What To Do if Your Flatmate Has Coronavirus

What should you do if your flatmate has coronavirus or is self-isolating? First things first, try not to panic. If their case is confirmed, you should seek advice from the NHS Coronavirus phone service on 111 on what to do next and consider suitable alternative accommodation for a few weeks.

If you live with someone who is self-isolating, though doesn’t necessarily have the virus, it is important to still call the phone service for advice. With any airborne virus, there is a chance you might catch it in any place at any time, so good hygiene practice is crucial along with other measures that can help to reduce the risk at home, at work, and beyond. 

While there’s scarce information in the media at the moment on living with someone in self-isolation, we’ve gathered all the facts and tips we can find in one handy guide that we will seek to update regularly as government advice emerges. If you’re in direct contact with your flatmate and suspect you might have coronavirus, call the 111 coronavirus helpline via the NHS for more information. 

Basic Hygiene 

Government advice is to:

  • Wash your hands thoroughly at least every hour with hot water and soap for a minimum of twenty seconds. 
  • Use antibacterial gel when you can’t get near a sink.
  • When coughing or sneezing, catch this within a tissue and dispose of it immediately. If you have no tissue to hand, coughing and sneezing into your elbow is next best. Wash hands thoroughly afterwards. 
  • Do not touch your eyes, nose or mouth if your hands are not clean.

Direct Contact

Official advice encourages that you ought to minimise direct contact with any self-isolating person – direct contact is constituted as within 2 metres of person for more than 15 minutes. 

Sharing the Bathroom

Current advice at the time of publication has outlined that any self-isolating person ought to have their own bathroom for their sole use. If this isn’t possible, it is advised to use the bathroom ahead of the infected person in the mornings, ensuring that they thoroughly disinfect key surfaces thereafter – door handles, taps, shower head, toilet flush, light switch – using a good anti-bacterial spray or germ killer and paper, like thick kitchen roll, that can be disposed of. Where possible, ensure good ventilation via an open window or extractor fan. Avoid sharing towels and consider keeping your toiletries in your bedroom to minimise shared surface contact.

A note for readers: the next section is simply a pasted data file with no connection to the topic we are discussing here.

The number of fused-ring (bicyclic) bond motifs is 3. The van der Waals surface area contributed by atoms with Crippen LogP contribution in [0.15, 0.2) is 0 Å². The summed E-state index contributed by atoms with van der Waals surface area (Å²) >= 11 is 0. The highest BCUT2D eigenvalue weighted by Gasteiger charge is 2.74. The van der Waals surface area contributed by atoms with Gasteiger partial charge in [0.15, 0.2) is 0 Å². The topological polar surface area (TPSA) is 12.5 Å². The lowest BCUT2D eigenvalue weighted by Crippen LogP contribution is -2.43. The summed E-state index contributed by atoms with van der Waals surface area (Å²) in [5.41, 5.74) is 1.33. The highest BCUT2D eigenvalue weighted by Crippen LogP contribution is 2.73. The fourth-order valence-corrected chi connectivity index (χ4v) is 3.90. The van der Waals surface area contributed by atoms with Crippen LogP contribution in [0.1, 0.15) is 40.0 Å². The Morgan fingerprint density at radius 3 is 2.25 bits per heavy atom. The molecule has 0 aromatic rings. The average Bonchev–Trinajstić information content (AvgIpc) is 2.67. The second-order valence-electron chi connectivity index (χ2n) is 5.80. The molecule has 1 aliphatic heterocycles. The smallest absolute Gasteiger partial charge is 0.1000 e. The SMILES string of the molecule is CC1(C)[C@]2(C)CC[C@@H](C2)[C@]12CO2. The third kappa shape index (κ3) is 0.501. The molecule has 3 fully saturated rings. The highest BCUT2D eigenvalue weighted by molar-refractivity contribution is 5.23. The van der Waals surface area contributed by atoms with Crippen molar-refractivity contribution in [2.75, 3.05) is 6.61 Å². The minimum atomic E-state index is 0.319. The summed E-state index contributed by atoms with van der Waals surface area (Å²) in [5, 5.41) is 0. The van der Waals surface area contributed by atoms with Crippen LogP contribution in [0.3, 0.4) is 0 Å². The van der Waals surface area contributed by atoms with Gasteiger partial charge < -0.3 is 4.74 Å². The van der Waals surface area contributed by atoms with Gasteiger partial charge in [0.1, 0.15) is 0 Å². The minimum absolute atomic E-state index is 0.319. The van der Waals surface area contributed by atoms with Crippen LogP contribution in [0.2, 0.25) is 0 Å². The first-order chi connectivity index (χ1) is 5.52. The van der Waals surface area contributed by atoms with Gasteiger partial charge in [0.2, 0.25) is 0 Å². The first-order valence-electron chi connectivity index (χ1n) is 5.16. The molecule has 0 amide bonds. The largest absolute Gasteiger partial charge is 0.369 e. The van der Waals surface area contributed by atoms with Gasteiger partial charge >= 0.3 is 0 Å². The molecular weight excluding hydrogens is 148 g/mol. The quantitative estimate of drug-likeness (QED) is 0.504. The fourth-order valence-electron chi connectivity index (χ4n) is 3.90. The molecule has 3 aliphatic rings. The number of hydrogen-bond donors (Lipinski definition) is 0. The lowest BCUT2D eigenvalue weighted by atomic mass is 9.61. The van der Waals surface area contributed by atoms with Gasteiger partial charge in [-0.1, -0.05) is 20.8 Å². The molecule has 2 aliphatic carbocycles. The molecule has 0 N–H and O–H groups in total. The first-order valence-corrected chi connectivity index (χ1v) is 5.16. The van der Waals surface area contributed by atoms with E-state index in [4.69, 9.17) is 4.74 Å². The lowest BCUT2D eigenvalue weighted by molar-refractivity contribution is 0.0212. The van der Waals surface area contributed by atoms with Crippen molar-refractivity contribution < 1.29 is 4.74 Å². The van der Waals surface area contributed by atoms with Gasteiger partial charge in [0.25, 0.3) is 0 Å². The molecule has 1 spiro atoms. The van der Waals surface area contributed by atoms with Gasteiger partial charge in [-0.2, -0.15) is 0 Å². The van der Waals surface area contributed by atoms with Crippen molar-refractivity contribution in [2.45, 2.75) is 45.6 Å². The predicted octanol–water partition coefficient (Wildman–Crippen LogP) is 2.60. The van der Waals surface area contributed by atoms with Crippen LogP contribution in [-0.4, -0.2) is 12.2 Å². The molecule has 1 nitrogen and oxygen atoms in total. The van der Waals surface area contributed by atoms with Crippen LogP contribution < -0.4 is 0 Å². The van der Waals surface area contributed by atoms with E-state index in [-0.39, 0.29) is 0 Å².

Sharing the Kitchen 

Keep meal times simple and minimise time spent in shared areas. Now is a good time to up antiviral food and beverages such as garlic, ginger, echinacea, common kitchen herbs and plenty of green tea. As with the bathroom, ensure handles of appliances and counter surfaces are kept clean and consider allocating specific cutlery that each person can be responsible for cleaning and using during this period. Advice also indicates that you should eat meals in your room rather than shared areas. Wash and change tea towels frequently, or use disposable kitchen roll for drying hands. 


Well, what an excuse for a takeaway! Many delivery services, including groceries, are offering to leave orders at the door to minimise person-to-person contact and helps you to avoid heading to crowded supermarkets. 

Disposing of Waste 

It is important to refer to official government information via the NHS helpline regarding the disposal of waste though if you are unsure in the meantime, double bag all waste until you have more details on how to dispose of this safely. 


Should visitors need to stop by, you can place antibacterial gel in common areas to ensure clean hands, though it is advised that they avoid entering the flat entirely and leave anything they need to on the doorstep. 

Be Kind 

Wow, imagine how your flatmate must be feeling during self-isolation. In the spirit of comradeship, there are a few things you could consider to support and cheer them at this time, including:

  • Building a mutual spotify playlist of excellent tunes.
  • Buy them a separate kettle to keep in their room for plenty of tea.
  • Recommending good films and books. 
  • Leaving surprise chocolate and gifts in their doorway. 
  • Creating a what’s app group for if they need anything like food, meds, or just someone to spam to with cat videos.

Useful URLS

For up-to-date information, try to rely on NHS and government websites for official information, rather than social networks, as they will have correct facts that are regularly updated. 

Latest information and advice:  

Our government’s Coronavirus action plan:

Our government’s Coronavirus action plan:

Your common questions on Coronavirus answered by the NHS: